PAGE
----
It was pure joy to watch the two soloists play their parts loaded with (typical Mendelssohnian) rapid figurations. One could observe and hear how soloists and orchestra played in perfect coordination. I was particularly fascinated by Oliver Schnyder’s light, agile touch, which rarely ever was in danger of covering the violin or the orchestra, despite the fully open lid. The rare exception may have been in the closing octave passages in the rapid movements. The piano remained transparent and light at all times. Also this concerto was not free of tempo alterations. Several times, when the piano entered with virtuosic semiquaver passagework, Oliver Schnyder was dashing forward with youthful verve, engagement and enthusiasm. In this case, this happened at a scale that I would still call natural. Just as one would have accepted it with a forgiving smile (and definitely without any discomfort) from the composer.
The slow movement (Adagio) is an intimate, wonderfully lyrical, serene, vocal dialog. The young Mendelssohn could of course not resist adding rapid passagework in the piano part for this movement, too. But overall, the movement remains a kind of a song without words, with lots of tenderness. Melodically, it is the clear culmination of this composition. The firework of virtuosity was sparkling again all over the final movement. It appeared to start at the limits of what is technically feasible. Yet, the soloists sometimes pushed the tempo even further. Only the lyrical passages in this movement allowed the listener to re-gain some breath.
Encore — Camille Saint-Saëns (1835 — 1921): Violin Sonata No.1 in D minor
The overall impression remained one of an extremely virtuosic interpretation. It exposed the value of this rarely heard (and probably underrated) work by the young Mendelssohn. Luckily, it did not try to transform the concerto into a heavy-weight composition. The applause was frenetic and fully justified. The soloists awarded it with the final movement from the Violin Sonata No.1 in D minor by Camille Saint-Saëns. That’s an excellent fit to Mendelssohn’s double concerto both in tonality, as well as in its virtuosic, light and playful character. A true delight also this!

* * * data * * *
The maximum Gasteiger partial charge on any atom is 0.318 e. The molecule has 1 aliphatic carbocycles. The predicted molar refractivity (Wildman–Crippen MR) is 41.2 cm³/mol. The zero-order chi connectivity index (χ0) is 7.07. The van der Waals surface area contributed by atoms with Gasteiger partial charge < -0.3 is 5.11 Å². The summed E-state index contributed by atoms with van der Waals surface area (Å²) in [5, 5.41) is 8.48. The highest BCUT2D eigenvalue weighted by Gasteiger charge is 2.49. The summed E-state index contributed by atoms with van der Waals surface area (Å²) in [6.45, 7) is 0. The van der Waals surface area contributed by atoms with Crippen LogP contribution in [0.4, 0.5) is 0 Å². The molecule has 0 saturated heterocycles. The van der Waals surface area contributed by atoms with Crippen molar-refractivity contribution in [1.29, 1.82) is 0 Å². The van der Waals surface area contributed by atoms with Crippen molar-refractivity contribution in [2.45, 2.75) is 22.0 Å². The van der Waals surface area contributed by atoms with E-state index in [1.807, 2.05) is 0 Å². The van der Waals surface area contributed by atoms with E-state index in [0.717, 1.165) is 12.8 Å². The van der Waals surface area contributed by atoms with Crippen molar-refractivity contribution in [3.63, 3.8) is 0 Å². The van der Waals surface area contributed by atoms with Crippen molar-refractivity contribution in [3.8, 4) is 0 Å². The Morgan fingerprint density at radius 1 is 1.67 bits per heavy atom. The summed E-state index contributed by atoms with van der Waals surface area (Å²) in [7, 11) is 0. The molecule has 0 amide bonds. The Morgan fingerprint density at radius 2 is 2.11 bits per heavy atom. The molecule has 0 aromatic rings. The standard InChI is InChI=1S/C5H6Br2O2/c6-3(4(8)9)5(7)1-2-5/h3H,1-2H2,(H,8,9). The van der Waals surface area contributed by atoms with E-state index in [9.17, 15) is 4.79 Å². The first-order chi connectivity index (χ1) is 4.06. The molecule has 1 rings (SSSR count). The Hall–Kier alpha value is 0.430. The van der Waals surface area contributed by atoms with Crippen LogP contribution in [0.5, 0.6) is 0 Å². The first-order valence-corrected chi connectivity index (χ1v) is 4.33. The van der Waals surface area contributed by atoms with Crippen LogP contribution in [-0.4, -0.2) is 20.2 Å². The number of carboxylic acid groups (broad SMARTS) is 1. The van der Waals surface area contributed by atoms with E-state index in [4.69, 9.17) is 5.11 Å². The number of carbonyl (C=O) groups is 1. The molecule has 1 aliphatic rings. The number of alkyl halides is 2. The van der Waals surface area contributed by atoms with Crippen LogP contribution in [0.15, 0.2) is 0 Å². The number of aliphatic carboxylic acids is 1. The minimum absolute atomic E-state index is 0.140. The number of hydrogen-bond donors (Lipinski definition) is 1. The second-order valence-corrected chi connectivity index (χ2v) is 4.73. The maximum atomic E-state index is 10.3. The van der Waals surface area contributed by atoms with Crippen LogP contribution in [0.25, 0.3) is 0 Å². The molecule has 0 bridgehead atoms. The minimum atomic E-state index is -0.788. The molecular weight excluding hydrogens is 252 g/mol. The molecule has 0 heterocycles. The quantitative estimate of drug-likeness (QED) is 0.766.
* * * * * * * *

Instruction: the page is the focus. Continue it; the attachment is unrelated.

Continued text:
Arnold Schönberg (1874 — 1951): String Sextet “Verklärte Nacht”, op.4
At a first glance, the one composition after the intermission appeared to be a huge jump forward. We heard the orchestral version of the String Sextet “Verklärte Nacht” (Transfigured Night), op.4, which Arnold Schönberg composed in 1899, at the age of 24. But of course, the time jump isn’t much bigger than between the preceding two concerti that evening. Also the jump in style wasn’t dramatic. In fact, the sextet is an entirely tonal and highly (late) romantic composition, a very poetical and atmospheric closure of the evening.
A Scandalous Piece?
It is hard to imagine now how this composition could possibly have been the cause for such a major scandal in 1902, on the occasion of its world premiere. For the most part, though, this was not due to the music, but caused by the underlying “program”: for one, the fact that there was a “program” to this music in first place. On top of that, the somewhat turgid, prosy poem that formed this program. One may attribute this poem to the Zeitgeist. In any case, this composition in a single movement isn’t “program music” in the traditional, 19th century sense. It is possible for today’s audiences to enjoy this music also without that “program”, as a sequence of mood pictures. A masterful interpretation such as the one in this concert even enhanced this listening enjoyment.